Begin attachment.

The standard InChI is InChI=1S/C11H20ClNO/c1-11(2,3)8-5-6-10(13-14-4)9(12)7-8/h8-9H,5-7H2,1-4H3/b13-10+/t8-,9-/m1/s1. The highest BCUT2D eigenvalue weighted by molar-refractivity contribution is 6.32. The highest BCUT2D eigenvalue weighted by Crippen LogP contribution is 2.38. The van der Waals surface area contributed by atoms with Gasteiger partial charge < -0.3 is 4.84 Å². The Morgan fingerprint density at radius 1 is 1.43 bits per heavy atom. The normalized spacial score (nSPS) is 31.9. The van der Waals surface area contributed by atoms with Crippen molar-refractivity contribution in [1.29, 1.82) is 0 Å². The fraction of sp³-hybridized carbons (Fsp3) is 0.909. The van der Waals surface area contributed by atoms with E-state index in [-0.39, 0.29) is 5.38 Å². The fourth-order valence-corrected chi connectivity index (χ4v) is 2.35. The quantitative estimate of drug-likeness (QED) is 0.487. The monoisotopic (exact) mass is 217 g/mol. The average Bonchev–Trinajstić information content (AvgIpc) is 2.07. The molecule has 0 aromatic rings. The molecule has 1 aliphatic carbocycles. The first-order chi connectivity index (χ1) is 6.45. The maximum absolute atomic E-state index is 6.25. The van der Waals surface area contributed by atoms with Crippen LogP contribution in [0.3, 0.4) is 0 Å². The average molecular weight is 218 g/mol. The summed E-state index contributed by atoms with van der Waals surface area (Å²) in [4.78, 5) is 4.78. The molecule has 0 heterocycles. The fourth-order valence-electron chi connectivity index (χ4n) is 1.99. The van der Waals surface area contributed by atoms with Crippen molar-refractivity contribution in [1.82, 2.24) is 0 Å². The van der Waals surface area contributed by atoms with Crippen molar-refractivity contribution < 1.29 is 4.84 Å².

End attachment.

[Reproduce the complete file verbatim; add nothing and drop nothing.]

The standard InChI is InChI=1S/C11H20ClNO/c1-11(2,3)8-5-6-10(13-14-4)9(12)7-8/h8-9H,5-7H2,1-4H3/b13-10+/t8-,9-/m1/s1. The highest BCUT2D eigenvalue weighted by molar-refractivity contribution is 6.32. The highest BCUT2D eigenvalue weighted by Crippen LogP contribution is 2.38. The van der Waals surface area contributed by atoms with Gasteiger partial charge < -0.3 is 4.84 Å². The Morgan fingerprint density at radius 1 is 1.43 bits per heavy atom. The normalized spacial score (nSPS) is 31.9. The van der Waals surface area contributed by atoms with Crippen molar-refractivity contribution in [1.29, 1.82) is 0 Å². The fraction of sp³-hybridized carbons (Fsp3) is 0.909. The van der Waals surface area contributed by atoms with E-state index in [-0.39, 0.29) is 5.38 Å². The fourth-order valence-corrected chi connectivity index (χ4v) is 2.35. The quantitative estimate of drug-likeness (QED) is 0.487. The monoisotopic (exact) mass is 217 g/mol. The average Bonchev–Trinajstić information content (AvgIpc) is 2.07. The molecule has 0 aromatic rings. The molecule has 1 aliphatic carbocycles. The first-order chi connectivity index (χ1) is 6.45. The maximum absolute atomic E-state index is 6.25. The van der Waals surface area contributed by atoms with Crippen LogP contribution in [0.3, 0.4) is 0 Å². The average molecular weight is 218 g/mol. The summed E-state index contributed by atoms with van der Waals surface area (Å²) in [4.78, 5) is 4.78. The molecule has 0 heterocycles. The fourth-order valence-electron chi connectivity index (χ4n) is 1.99. The van der Waals surface area contributed by atoms with Crippen molar-refractivity contribution in [1.82, 2.24) is 0 Å². The van der Waals surface area contributed by atoms with Crippen molar-refractivity contribution < 1.29 is 4.84 Å².